Founder, GIS In Ecology
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Paper Of The Week: Lin et al. 2015. Classification of Tree Species in Overstorey Canopy of Subtropical Forest Using QuickBird Images

3 Jun

Remote sensing has become an integral part of using GIS in biological research, and this week’s paper of the week is a nice example of how just how detailed the information you can get from remote sensing can be. This paper is Lin et al. (2015) from PLoS One and is titled ‘Classification of Tree Species in Overstorey Canopy of Subtropical Forest Using QuickBird Images‘. In it, the authors set out to see if they could take high spatial resolution satellite imagery and use them to identify individual trees to the species level in a sub-tropical forest in Taiwan.

This may sound like an unlikely thing to be able to do, but it’s based on the idea that the leaves of different species of trees will reflect different wave lengths of light in slightly different ways, and while it takes some fairly fancy processing, it turn out that it’s possible. In fact, with the right images and the right processing, Lin et al. were able to separate out 40 different species of trees with a pretty high level of accuracy.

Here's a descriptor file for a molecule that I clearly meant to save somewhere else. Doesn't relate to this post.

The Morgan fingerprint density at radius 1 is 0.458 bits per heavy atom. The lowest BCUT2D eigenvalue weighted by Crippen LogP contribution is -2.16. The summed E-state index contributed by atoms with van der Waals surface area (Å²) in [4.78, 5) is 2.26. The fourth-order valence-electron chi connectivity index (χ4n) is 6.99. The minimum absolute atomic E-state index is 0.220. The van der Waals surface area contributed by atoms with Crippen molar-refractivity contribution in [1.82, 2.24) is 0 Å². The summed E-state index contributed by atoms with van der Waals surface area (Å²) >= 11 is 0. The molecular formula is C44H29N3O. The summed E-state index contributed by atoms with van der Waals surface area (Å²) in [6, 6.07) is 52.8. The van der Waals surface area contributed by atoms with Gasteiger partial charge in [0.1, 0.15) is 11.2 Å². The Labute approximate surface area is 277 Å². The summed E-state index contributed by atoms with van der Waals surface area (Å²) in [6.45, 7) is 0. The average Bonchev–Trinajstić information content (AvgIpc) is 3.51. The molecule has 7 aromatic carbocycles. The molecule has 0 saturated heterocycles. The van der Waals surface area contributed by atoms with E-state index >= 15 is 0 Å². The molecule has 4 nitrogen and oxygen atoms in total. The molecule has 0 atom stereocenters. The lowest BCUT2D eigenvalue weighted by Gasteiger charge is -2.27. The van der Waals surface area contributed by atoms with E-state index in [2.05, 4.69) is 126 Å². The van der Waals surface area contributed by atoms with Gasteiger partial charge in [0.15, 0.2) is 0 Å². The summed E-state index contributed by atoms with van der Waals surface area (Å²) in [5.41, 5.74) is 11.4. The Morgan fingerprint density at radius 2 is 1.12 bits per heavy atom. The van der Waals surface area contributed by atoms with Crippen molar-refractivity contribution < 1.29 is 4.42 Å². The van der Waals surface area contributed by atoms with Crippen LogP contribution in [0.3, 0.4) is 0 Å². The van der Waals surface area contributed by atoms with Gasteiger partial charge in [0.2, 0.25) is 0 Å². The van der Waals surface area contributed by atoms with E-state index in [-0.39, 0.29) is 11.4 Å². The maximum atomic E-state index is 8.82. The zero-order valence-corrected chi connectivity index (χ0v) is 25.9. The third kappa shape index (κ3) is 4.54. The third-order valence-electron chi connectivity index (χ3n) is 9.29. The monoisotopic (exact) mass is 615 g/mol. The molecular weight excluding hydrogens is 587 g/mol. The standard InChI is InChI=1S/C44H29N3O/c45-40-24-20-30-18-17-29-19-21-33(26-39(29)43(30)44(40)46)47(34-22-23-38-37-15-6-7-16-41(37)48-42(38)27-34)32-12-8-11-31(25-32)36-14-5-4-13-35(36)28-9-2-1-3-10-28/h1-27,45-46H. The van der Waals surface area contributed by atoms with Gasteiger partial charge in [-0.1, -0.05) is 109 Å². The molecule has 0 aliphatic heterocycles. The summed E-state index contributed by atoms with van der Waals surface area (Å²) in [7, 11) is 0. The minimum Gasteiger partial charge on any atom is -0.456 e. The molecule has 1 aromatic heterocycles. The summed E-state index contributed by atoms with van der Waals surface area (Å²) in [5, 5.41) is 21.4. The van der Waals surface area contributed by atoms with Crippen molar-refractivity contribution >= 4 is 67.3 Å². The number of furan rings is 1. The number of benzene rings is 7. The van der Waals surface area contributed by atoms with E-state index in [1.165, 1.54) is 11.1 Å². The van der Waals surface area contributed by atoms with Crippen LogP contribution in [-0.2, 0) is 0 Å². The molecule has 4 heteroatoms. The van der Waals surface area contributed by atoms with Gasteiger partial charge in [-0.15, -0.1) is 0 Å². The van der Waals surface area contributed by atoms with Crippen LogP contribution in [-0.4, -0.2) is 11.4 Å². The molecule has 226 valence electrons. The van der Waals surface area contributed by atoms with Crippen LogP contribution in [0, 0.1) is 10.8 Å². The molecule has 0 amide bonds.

While this is impressive stuff in its own right, this isn’t the only reason I selected it as my paper of the week. I also selected it because of the potential that this type of processing offers to biologists. Through the processing and analysis of high spatial resolution images, it should possible to pull out almost any type of information that a biologist might ever need to know.

One example of this is something I’ve been pondering for some time now. This is how to assess the productivity of trees in an oak woodland as part of a study of breeding success in hole-nesting birds. The research question here is whether breeding success is related to the number of caterpillars found in the territory which surrounds each nest box. Now, measuring the number of caterpillars found around 300 nest boxes is just not feasible, but given that the number of caterpillars should be related to the productivity of the trees on which they are feeding, so this could be used as a proxy, and using the type of processing of high spatial resolution satellite imagery done by Lin et al. (2015) potentially provides a way to extract this information automatically. I haven’t yet had the chance to see whether this is, indeed, the case, but I’m looking forward to giving it a go (or more likely finding an eager student and persuading them into taking the project on!)

So, I think the take home point from this week’s paper is that it’s impressive just how much information can be extracted from high spatial resolution satellite images, and in many cases, all that’s needed is a bit of imagination, followed up by some intense work as you work out exactly how to pull out just the information you require to help you answer your research questions.

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Dr Colin D. MacLeod,
Founder, GIS In Ecology